It was upon a Lammas night,
When corn rigs are bonie,
Beneath the moon's unclouded light,
I held awa' to Annie;
The time flew by, wi' tentless heed;
Till, 'tween the late and early,
Wi' sma' persuasion she agreed
To see me thro' the barley.
Corn rigs, an' barley rigs,
An' corn rigs are bonie;
I'll ne'er forget that happy night,
Among the rigs wi' Annie.
The sky was blue, the wind was still,
The moon was shining clearly;
I set her down, wi' right good will,
Amang the rigs o' barley:
I ken't her heart was a' my ain;
I lov'd her most sincerely;
I kiss'd her owre and owre again,
Amang the rigs o' barley.
I lock'd her in my fond embrace;
Her heart was beating rarely:
My blessings on that happy place,
Amang the rigs o' barley!
But by the moon and stars so bright,
That shone that hour so clearly!
She ay shall bless that happy night
Amang the rigs o' barley.
I hae been blythe wi' comrades dear;
I hae been merry drinking;
I hae been joyfu' gath'rin' gear;
I hae been happy thinking:
But a' the pleasures e'er I saw,
Tho' three times doubl'd fairly ---
That happy night was worth them a',
Amang the rigs o' barley.
It's pretty hard for me to believe that it is the end of July already, and almost time (that is if we were on time!) for the first major harvest. We haven't had much of a Summer so far, so I am hoping that August is a little more warm and dry!
August 1st generally marks Lughnasadh and Lammas, although depending on where you are, and what the season has been like, it can differ. Other names for this time is Calan Awst in Wales, Láa Luanys in the Isle of Man, and Lùnasdal in Scotland.
Lughnasadh is an ancient Gaelic holiday, that has a few theories on how it potentially began. The one that I have come across most is that it started off as a time of funeral games in commemoration for the Tailtiu, the foster mother of Lugh. She had died after clearing the land in Co Meath.
Another claim is that it was a festival that originally began to celebrate Lugh becoming king.
During this feast there would be different contests for people to participate in to show off their skills and strength, and also horse racing, which is still a popular sport in Ireland. This was also apparently a time to announce engagements and to arrange betrothals.
Lammas, which was also celebrated at this time of year has its roots as a Germanic solar festival--as an aside, many folks (including myself) get peevish when it is called the 'Saxon version' of Lughnasadh. Historically the Germanic peoples followed a different calendar than the Celts, and even if two of their festivals fell around the same time, I think it is pretty disrespectful and dishonest to just lump them together--and was an agrarian holiday. It was widely celebrated in England, and apparently the name stems from 'loaf-mas'.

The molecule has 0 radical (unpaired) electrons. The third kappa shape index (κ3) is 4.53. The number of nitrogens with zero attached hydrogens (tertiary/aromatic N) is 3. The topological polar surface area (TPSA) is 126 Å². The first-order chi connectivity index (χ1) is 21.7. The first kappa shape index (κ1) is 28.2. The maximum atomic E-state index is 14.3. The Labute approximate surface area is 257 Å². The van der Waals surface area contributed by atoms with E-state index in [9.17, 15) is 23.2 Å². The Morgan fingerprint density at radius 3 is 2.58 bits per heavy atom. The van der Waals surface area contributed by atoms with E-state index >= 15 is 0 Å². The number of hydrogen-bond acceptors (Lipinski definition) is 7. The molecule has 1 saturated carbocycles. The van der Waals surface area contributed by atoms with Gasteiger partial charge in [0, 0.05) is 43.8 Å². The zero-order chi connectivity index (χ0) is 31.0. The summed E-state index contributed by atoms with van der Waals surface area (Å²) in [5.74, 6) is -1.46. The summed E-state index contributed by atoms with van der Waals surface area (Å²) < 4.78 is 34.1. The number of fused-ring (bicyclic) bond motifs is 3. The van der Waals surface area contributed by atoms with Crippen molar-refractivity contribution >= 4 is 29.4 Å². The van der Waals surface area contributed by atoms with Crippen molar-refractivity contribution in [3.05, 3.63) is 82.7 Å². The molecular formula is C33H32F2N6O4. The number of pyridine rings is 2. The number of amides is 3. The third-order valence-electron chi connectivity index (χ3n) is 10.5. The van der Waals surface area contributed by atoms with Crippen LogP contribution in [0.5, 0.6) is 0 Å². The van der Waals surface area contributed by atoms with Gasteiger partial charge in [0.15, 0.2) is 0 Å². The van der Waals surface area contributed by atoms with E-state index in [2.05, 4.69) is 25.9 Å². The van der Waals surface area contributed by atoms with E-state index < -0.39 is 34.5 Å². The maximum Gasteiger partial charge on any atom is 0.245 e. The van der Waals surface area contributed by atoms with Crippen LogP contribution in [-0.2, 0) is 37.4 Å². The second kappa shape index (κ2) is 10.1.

One of the customs for Lammas was to bring the first loaf made from the harvest to the church, which would sometimes be used in holy communion.
There were also varying customs that had to do with the last of the harvest at this time of year.
A ritual in Ulster called 'snagging the cailliagh', where as the last sheaf of wheat stood, the harvesters would throw their scythes at it until it was cut down (Land, Sea & Sky). In Religion and Myth, James McDonald describes a custom that was carried out in Aberdeen Scotland:
...the last sheaf cut, or "maiden," is carried home in merry procession by the harvesters. It is then presented to the mistress of the house, who dresses it up to be preserved till the first mare foals. The maiden is then taken down and presented to the mare as its first food. The neglect of this would have untoward effects upon the foal, and disastrous consequences upon farm operations generally for the season.
In folklore there is quite a bit of mention of John Barleycorn, who may be a representation of a God of vegetation. In Robert Burns' version of the song John Barleycorn, it weaves a story about poor old John being sacrificed, and there are many other ballads that have a similar theme. He personifies the crop, which must die (be harvested) so others may go on living.
Both Lammas and Lughnasadh are celebrated today, especially by neo Pagans. Festivities often include dancing, music, games, feasting, harvest rituals, bonfires, and crafting.
When the time is appropriate, I will be doing a harvest ritual, which is my own variation of the Reaping Blessing found in the Carmina Gadelica. I think it is also a good idea to leave a nice offering of the best of the crop not only to a God or Goddess of the field/agriculture, but also to the land spirits. This can either be done as a prepared food or a food item 'as is'.
Leaving food out as an offering, which the critters would surely enjoy, or donating food to a local organization in need are both suitable, I would say.
A craft with some tradition is making 'corn dollies' or other effigies of a Deity of the harvest. Making garlands of grains, flowers, and other harvested items make great decorations and can also be made as offerings. I have heard (I forget where now!) that sometimes garlands were buried in a sacred spot to signify the end of the warm season.
If erecting an altar, obvious choice decorations are harvested items, but also flowers such as sunflowers and blackeyed susans. Animals that can be associated with this time of year are cattle, sheep, and horses. You also might consider adding yellow, green, and red candles, as well as gemstones such as citrine, aventurine, amber, and peridot.
Here are a few photos for inspiration:
For some recipe ideas, you can check out this post that I did this time last year. And finally, check out this video of Damh the Bard performing Lughnasadh Dance: